Journal Article
Research Support, Non-U.S. Gov't
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Transplantation of congenitally opaque corneas.

AIMS: To assess retrospectively the prognosis and complications of corneal grafting for congenital opacities.

METHODS: Fifty eight eyes of infants and young children with congenital corneal opacities were studied retrospectively. Preoperative diagnoses included sclerocornea (27 eyes), Peters' anomaly (17 eyes), partial sclerocornea (12 eyes), and congenital glaucoma (two eyes). Penetrating keratoplasty was performed between 5 days and 65 months of age with a mean follow up of 40 (SD 29) months.

RESULTS: The overall success (including regrafts) was 70% in eyes with sclerocornea, 83% for partial sclerocornea, and 100% for Peters' anomaly. However, 23 eyes had to be regrafted between 2 weeks and 110 months postoperatively. The probability of maintaining a clear graft, calculated by survival analysis, was 75% (SE 6%) at 1 year and 58% (7%) at 2 years for the entire group. Complications included cataract development (12 eyes), secondary glaucoma (14 eyes), epithelial defects (six eyes), band keratopathy (five eyes), retinal detachment (three eyes), wound leakage (two eyes), retrocorneal membrane (one eye), and microbial keratitis (two eyes).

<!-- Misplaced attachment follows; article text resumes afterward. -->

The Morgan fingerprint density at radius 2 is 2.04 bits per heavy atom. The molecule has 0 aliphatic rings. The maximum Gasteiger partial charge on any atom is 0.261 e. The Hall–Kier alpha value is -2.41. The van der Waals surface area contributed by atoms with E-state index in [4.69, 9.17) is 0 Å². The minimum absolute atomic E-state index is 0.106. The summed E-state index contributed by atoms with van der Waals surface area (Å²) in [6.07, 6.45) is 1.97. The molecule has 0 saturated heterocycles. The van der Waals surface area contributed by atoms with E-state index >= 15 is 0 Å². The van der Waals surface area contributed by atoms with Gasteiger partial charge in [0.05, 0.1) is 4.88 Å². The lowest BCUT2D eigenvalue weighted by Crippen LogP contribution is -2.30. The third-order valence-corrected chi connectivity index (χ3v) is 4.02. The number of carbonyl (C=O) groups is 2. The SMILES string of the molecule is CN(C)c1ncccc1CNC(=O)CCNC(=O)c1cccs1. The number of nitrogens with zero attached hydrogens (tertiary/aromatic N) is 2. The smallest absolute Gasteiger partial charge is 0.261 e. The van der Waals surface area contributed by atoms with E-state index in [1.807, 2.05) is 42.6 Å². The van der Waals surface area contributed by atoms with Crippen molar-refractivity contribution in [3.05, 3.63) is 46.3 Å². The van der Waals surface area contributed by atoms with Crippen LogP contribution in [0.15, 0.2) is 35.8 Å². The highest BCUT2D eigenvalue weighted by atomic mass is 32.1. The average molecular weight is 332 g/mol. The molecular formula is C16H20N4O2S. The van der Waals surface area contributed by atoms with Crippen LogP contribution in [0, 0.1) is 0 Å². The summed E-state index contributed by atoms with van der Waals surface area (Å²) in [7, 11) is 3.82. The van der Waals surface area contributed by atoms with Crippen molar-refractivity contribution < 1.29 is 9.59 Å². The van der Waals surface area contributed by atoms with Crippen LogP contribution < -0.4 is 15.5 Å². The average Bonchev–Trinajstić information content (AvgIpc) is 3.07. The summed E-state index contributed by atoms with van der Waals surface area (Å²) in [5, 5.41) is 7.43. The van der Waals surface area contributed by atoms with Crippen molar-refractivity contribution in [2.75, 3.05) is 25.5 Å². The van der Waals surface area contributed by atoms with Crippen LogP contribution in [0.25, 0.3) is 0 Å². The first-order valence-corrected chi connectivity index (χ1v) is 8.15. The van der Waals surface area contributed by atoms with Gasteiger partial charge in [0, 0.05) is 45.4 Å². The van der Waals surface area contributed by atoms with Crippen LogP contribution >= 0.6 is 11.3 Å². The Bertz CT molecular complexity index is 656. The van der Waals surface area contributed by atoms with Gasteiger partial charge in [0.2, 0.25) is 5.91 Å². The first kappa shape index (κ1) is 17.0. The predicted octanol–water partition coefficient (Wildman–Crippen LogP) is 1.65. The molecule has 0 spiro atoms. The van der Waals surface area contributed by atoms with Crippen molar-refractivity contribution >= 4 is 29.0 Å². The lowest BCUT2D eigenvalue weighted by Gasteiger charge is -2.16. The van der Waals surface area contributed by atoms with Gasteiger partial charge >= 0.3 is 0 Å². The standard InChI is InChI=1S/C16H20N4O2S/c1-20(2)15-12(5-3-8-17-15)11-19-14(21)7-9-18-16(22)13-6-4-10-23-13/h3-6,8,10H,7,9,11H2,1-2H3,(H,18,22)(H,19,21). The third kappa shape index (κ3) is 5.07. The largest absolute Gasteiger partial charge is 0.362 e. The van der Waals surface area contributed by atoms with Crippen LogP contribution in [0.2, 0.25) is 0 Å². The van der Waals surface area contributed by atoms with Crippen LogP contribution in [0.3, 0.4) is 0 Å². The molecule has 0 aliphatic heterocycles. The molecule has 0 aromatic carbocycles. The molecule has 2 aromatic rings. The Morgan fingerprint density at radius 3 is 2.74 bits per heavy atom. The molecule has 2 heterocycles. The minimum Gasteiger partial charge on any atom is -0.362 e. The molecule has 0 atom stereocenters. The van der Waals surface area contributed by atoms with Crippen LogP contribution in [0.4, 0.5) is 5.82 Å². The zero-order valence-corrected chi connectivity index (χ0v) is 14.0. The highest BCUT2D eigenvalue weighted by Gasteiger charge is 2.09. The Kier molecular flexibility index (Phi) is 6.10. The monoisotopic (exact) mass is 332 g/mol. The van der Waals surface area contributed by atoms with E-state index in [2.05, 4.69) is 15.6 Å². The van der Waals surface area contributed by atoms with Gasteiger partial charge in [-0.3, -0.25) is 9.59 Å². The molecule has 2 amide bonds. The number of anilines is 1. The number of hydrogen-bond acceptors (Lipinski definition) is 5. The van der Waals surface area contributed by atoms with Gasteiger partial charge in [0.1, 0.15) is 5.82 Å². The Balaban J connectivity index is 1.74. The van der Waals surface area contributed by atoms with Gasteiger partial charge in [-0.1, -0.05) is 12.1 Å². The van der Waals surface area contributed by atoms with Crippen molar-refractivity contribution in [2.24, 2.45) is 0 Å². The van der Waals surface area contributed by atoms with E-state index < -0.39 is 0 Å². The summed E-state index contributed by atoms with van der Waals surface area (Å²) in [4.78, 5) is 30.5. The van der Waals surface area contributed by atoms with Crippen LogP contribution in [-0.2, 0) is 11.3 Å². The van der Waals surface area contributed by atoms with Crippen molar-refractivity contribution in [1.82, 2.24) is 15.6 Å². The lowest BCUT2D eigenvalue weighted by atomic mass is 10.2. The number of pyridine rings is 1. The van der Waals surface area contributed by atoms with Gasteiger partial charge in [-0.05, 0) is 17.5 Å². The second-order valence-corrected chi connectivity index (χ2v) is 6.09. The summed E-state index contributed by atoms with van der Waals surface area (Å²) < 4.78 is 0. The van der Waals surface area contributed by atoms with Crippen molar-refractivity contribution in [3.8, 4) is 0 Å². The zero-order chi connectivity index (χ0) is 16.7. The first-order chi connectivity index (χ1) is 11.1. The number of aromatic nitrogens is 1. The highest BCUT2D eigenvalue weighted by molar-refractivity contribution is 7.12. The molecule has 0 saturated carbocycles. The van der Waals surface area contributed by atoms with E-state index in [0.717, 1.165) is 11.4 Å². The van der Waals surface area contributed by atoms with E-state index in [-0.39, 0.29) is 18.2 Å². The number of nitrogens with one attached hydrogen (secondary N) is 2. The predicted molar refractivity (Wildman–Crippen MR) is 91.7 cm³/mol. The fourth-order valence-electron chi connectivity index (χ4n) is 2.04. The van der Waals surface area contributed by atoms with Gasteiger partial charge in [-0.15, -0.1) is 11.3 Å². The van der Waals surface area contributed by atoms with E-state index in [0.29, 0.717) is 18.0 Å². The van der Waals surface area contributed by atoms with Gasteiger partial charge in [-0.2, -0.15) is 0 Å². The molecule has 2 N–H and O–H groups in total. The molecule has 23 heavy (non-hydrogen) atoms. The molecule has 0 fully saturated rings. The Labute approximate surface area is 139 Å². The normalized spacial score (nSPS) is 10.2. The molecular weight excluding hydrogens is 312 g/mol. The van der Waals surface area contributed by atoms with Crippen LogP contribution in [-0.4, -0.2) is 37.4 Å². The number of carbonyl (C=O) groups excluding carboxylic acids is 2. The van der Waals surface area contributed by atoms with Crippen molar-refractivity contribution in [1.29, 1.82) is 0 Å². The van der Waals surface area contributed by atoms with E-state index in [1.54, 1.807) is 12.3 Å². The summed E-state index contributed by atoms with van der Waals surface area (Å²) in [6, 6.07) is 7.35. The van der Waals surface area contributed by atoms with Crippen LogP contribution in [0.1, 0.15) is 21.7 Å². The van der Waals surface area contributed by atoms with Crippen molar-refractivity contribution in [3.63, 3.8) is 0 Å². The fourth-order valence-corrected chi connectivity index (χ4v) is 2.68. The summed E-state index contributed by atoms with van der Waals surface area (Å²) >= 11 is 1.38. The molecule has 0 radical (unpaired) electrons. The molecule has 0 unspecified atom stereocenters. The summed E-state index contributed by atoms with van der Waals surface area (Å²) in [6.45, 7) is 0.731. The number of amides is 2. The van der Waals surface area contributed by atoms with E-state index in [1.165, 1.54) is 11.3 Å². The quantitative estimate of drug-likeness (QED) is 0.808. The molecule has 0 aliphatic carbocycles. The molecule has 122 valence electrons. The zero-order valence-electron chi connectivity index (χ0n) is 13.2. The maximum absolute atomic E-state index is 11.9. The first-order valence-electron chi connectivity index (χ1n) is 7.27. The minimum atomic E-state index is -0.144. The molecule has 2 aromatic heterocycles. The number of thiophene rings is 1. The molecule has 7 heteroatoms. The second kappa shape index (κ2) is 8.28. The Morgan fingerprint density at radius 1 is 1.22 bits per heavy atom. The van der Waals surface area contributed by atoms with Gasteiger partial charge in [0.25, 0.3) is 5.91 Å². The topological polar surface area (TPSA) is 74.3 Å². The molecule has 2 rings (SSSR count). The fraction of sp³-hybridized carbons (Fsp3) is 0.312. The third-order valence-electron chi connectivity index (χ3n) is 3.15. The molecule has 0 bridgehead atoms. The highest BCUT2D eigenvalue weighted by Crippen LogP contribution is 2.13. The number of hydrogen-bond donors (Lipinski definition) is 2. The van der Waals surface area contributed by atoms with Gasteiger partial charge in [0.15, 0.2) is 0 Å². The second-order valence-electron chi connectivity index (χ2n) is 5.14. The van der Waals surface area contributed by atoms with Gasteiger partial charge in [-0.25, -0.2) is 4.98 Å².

CONCLUSIONS: It is concluded that corneal grafting for congenital opacities in infants has an excellent potential for long term survival and should be performed as early as possible for unilateral as well as bilateral involvement. The postoperative course is complex and often requires regrafting.

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